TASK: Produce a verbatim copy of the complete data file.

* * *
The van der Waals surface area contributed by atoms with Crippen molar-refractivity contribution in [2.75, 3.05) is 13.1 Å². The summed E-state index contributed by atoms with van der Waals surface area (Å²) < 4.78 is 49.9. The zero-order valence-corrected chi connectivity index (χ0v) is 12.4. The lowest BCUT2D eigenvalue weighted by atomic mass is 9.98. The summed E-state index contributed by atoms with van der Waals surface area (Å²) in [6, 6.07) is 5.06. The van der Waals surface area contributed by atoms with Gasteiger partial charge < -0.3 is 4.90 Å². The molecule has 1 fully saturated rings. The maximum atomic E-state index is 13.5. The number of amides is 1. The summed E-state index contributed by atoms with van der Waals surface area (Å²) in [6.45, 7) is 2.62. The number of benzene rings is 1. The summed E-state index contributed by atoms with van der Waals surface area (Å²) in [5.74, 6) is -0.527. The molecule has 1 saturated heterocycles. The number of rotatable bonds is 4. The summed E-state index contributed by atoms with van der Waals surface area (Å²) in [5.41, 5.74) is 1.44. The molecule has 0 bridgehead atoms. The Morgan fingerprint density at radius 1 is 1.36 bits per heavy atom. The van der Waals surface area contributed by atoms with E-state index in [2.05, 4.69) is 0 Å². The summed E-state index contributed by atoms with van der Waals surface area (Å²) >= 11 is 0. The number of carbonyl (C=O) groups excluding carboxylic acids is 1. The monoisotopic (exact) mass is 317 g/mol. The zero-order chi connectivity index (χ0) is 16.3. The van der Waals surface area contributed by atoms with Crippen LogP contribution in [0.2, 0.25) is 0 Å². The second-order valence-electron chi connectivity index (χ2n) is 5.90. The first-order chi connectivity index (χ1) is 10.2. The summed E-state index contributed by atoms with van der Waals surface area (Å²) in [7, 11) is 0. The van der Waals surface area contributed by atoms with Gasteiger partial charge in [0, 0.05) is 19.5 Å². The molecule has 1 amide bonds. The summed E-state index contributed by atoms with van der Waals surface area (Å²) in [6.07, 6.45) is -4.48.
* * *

The van der Waals surface area contributed by atoms with Crippen molar-refractivity contribution in [2.75, 3.05) is 13.1 Å². The summed E-state index contributed by atoms with van der Waals surface area (Å²) < 4.78 is 49.9. The zero-order valence-corrected chi connectivity index (χ0v) is 12.4. The lowest BCUT2D eigenvalue weighted by atomic mass is 9.98. The summed E-state index contributed by atoms with van der Waals surface area (Å²) in [6, 6.07) is 5.06. The van der Waals surface area contributed by atoms with Gasteiger partial charge < -0.3 is 4.90 Å². The molecule has 1 fully saturated rings. The maximum atomic E-state index is 13.5. The number of amides is 1. The summed E-state index contributed by atoms with van der Waals surface area (Å²) in [6.45, 7) is 2.62. The number of benzene rings is 1. The summed E-state index contributed by atoms with van der Waals surface area (Å²) in [5.74, 6) is -0.527. The molecule has 1 saturated heterocycles. The number of rotatable bonds is 4. The summed E-state index contributed by atoms with van der Waals surface area (Å²) in [5.41, 5.74) is 1.44. The molecule has 0 bridgehead atoms. The Morgan fingerprint density at radius 1 is 1.36 bits per heavy atom. The van der Waals surface area contributed by atoms with E-state index in [2.05, 4.69) is 0 Å². The summed E-state index contributed by atoms with van der Waals surface area (Å²) >= 11 is 0. The number of carbonyl (C=O) groups excluding carboxylic acids is 1. The monoisotopic (exact) mass is 317 g/mol. The zero-order chi connectivity index (χ0) is 16.3. The van der Waals surface area contributed by atoms with Crippen LogP contribution in [0.2, 0.25) is 0 Å². The second-order valence-electron chi connectivity index (χ2n) is 5.90. The first-order chi connectivity index (χ1) is 10.2. The summed E-state index contributed by atoms with van der Waals surface area (Å²) in [7, 11) is 0. The van der Waals surface area contributed by atoms with Gasteiger partial charge in [0, 0.05) is 19.5 Å². The molecule has 1 amide bonds. The summed E-state index contributed by atoms with van der Waals surface area (Å²) in [6.07, 6.45) is -4.48.